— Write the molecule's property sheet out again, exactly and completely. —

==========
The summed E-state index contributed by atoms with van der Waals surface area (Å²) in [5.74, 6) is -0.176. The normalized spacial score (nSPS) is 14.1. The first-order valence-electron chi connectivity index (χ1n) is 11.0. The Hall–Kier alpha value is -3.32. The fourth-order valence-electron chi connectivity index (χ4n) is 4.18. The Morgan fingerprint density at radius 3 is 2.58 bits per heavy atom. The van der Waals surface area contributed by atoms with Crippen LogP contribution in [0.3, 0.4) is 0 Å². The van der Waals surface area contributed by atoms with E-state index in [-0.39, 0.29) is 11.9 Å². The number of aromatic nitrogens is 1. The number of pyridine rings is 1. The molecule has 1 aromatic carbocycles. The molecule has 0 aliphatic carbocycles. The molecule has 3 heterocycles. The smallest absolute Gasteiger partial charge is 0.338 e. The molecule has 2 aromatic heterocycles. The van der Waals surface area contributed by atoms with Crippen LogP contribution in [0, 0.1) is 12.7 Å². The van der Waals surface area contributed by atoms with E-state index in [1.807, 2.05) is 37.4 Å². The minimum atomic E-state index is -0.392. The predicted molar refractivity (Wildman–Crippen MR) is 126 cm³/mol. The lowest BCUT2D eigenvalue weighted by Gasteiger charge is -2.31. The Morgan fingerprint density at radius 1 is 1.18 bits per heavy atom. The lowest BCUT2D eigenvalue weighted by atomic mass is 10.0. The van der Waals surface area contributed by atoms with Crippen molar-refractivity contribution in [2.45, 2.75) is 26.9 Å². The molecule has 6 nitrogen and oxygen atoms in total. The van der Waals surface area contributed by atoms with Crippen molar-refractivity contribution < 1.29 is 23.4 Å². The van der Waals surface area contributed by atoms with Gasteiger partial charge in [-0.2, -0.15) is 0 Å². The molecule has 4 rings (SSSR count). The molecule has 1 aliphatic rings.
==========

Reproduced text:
The summed E-state index contributed by atoms with van der Waals surface area (Å²) in [5.74, 6) is -0.176. The normalized spacial score (nSPS) is 14.1. The first-order valence-electron chi connectivity index (χ1n) is 11.0. The Hall–Kier alpha value is -3.32. The fourth-order valence-electron chi connectivity index (χ4n) is 4.18. The Morgan fingerprint density at radius 3 is 2.58 bits per heavy atom. The van der Waals surface area contributed by atoms with Crippen LogP contribution in [0.3, 0.4) is 0 Å². The van der Waals surface area contributed by atoms with E-state index in [-0.39, 0.29) is 11.9 Å². The number of aromatic nitrogens is 1. The number of pyridine rings is 1. The molecule has 1 aromatic carbocycles. The molecule has 0 aliphatic carbocycles. The molecule has 3 heterocycles. The smallest absolute Gasteiger partial charge is 0.338 e. The molecule has 2 aromatic heterocycles. The van der Waals surface area contributed by atoms with Crippen LogP contribution in [0, 0.1) is 12.7 Å². The van der Waals surface area contributed by atoms with E-state index in [1.807, 2.05) is 37.4 Å². The minimum atomic E-state index is -0.392. The predicted molar refractivity (Wildman–Crippen MR) is 126 cm³/mol. The lowest BCUT2D eigenvalue weighted by Gasteiger charge is -2.31. The Morgan fingerprint density at radius 1 is 1.18 bits per heavy atom. The lowest BCUT2D eigenvalue weighted by atomic mass is 10.0. The van der Waals surface area contributed by atoms with Crippen molar-refractivity contribution in [2.45, 2.75) is 26.9 Å². The molecule has 6 nitrogen and oxygen atoms in total. The van der Waals surface area contributed by atoms with Crippen molar-refractivity contribution < 1.29 is 23.4 Å². The van der Waals surface area contributed by atoms with Gasteiger partial charge in [-0.2, -0.15) is 0 Å². The molecule has 4 rings (SSSR count). The molecule has 1 aliphatic rings.